NBCUniversal First-Quarter Profit Rises Helped by Super Bowl, 'Fifty Shades'

NBCUniversal CEO Steve Burke

The entertainment arm of cable giant Comcast is led by CEO Steve Burke.

Cable giant Comcast on Monday reported first-quarter results, including improved profitability figures for its entertainment arm NBCUniversal.

The entertainment company, led by CEO Steve Burke, recorded higher first-quarter operating cash flow, the profitability metric it uses, than in the year-ago period, which had benefited from the profitable Sochi Olympics. Amid the lack of Olympics revenue, NBCUniversal's quarterly revenue dropped in the latest quarter.

At its film unit, Fifty Shades of Grey was a key contributor. The Super Bowl helped broadcast TV results.

Comcast, led by chairman and CEO Brian Roberts, on Monday also reported a slight quarterly decrease in pay TV subscribers. The 8,000 drop compared with a year-ago gain of 24,000. The company, which recently abandoned its plan to acquire Time Warner Cable, ended March with 22.375 million video subscribers.

Comcast's first-quarter earnings of $2.06 billion, or 79 cents per share, rose over the year-ago period and exceeded Wall Street expectations. Revenue rose 2.6 percent to $17.85 billion. The company also added another $2.5 billion to its stock buyback program in a move expected to be cheered by investors. Comcast shares were up in pre-market trading.

"We are off to a great start in 2015," said Roberts. "At NBCUniversal, we had another excellent quarter, led by Super Bowl XLIX, which was the most-watched television program of all time, along with the tremendous box office success of Fifty Shades of Grey and the exceptional performance of The Wizarding World of Harry Potter - Diagon AlleyTM in Orlando."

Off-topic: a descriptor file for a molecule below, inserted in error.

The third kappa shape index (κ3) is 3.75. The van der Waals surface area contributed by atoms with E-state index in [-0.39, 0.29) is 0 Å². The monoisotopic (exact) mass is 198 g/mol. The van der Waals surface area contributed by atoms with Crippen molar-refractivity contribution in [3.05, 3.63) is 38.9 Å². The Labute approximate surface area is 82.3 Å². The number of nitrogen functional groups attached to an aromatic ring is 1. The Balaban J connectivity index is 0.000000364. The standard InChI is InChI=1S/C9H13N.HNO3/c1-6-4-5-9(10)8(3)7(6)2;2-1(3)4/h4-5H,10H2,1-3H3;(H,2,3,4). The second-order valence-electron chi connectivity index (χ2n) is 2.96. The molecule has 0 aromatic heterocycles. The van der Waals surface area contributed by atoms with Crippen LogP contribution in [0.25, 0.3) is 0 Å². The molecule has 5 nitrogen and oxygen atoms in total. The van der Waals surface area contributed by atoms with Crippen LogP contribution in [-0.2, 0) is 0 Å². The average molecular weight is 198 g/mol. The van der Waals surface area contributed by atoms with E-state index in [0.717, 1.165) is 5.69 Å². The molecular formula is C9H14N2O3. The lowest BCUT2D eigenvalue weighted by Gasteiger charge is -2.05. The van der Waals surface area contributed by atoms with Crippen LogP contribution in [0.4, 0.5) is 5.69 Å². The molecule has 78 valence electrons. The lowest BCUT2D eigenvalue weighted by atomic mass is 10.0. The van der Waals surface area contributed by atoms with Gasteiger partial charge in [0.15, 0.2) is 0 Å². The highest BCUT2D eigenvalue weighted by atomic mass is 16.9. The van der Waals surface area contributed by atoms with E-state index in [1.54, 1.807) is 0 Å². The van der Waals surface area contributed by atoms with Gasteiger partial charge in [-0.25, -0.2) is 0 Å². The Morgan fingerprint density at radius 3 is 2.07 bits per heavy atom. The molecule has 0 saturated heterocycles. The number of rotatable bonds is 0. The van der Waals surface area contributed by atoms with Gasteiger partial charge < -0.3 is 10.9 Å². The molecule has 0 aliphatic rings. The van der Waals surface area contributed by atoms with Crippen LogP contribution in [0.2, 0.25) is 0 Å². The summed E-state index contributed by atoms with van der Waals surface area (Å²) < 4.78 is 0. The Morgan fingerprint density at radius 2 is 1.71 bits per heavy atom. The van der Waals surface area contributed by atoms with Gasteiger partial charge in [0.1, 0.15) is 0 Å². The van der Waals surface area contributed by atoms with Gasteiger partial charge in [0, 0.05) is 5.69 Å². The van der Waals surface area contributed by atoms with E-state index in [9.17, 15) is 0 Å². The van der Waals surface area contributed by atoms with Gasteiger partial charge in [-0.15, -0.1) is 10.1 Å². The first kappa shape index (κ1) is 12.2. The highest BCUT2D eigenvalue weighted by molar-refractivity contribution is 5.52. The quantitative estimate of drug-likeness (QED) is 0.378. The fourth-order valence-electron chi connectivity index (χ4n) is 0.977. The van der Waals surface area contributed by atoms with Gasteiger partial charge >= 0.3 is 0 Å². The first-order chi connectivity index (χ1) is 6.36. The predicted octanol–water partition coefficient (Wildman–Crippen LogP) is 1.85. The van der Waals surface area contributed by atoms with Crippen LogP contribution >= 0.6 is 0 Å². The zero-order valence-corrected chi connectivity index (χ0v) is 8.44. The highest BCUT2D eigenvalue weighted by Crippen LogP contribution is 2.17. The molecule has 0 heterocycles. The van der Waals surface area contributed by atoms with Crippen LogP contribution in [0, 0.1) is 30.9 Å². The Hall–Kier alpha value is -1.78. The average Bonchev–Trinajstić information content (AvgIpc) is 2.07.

He added: "We begin 2015 with great momentum and remain confident that we are well positioned with an impressive portfolio of complementary businesses to continue our strong performance and drive shareholder value."

First-quarter revenue at NBCUniversal dropped 4.0 percent to $6.6 billion. Excluding $376 million of revenue generated by the broadcast of the NFL’s Super Bowl in the first quarter of 2015 and $1.1 billion of revenue generated by the Sochi Olympics in the first quarter of 2014, revenue increased 7.9 percent though. Operating cash flow jumped 14.0 percent to $1.5 billion driven by strong growth in the theme parks and broadcast TV units and a slight film unit gain.

At the company’s cable networks, quarterly revenue fell 5.9 percent to $2.4 billion, but rose 4.9 percent when excluding $257 million of revenue generated by the Sochi Olympics in the first quarter of 2014. That included a 4.3 percent increase in advertising revenue. “Excluding a benefit from a reduction in deferred advertising revenue, advertising growth would have been stable as audience ratings declines were offset by higher prices and volume,” the company said. Cable networks operating cash flow climbed 0.3 percent to $898 million on lower programming and production costs due to the broadcast of the Olympics in the year-ago period, partially offset by lower revenue.

Broadcast TV revenue in the first quarter fell 14.2 percent to $2.2 billion. Excluding the Super Bowl in the latest quarter and Sochi in the year-ago period, revenue rose 5.5 percent, driven by a 5.5 percent increase in advertising revenue and higher retransmission consent fees. Broadcast operating cash flow increased 48.9 percent to $182 million, “reflecting lower programming and production costs due to the broadcast of the Sochi Olympics in the first quarter of 2014 and a profitable Super Bowl, partially offset by lower revenue,” the company said.

Film revenue increased 7.0 percent to $1.4 billion amid higher content licensing and home entertainment revenue, partially offset by lower theatrical revenue, but Fifty Shades helped the company’s profit performance despite higher marketing costs for another high-profile release, management said. Film operating cash flow increased 1.7 percent to $293 million amid the higher revenue, partially offset by increased marketing expenses ahead of the release of Furious 7 early in the second quarter.

NBCUniversal’s theme parks unit saw first-quarter revenue jump 33.7 percent to $651 million due to higher attendance and increased per-capita spending, driven by the continued success of Orlando’s The Wizarding World of Harry Potter – Diagon Alley. Operating cash flow growth of 54.6 percent to $263 million outperformed all other units. The strong growth came due to the higher revenue, partially offset by an increase in operating costs to support the new attractions.

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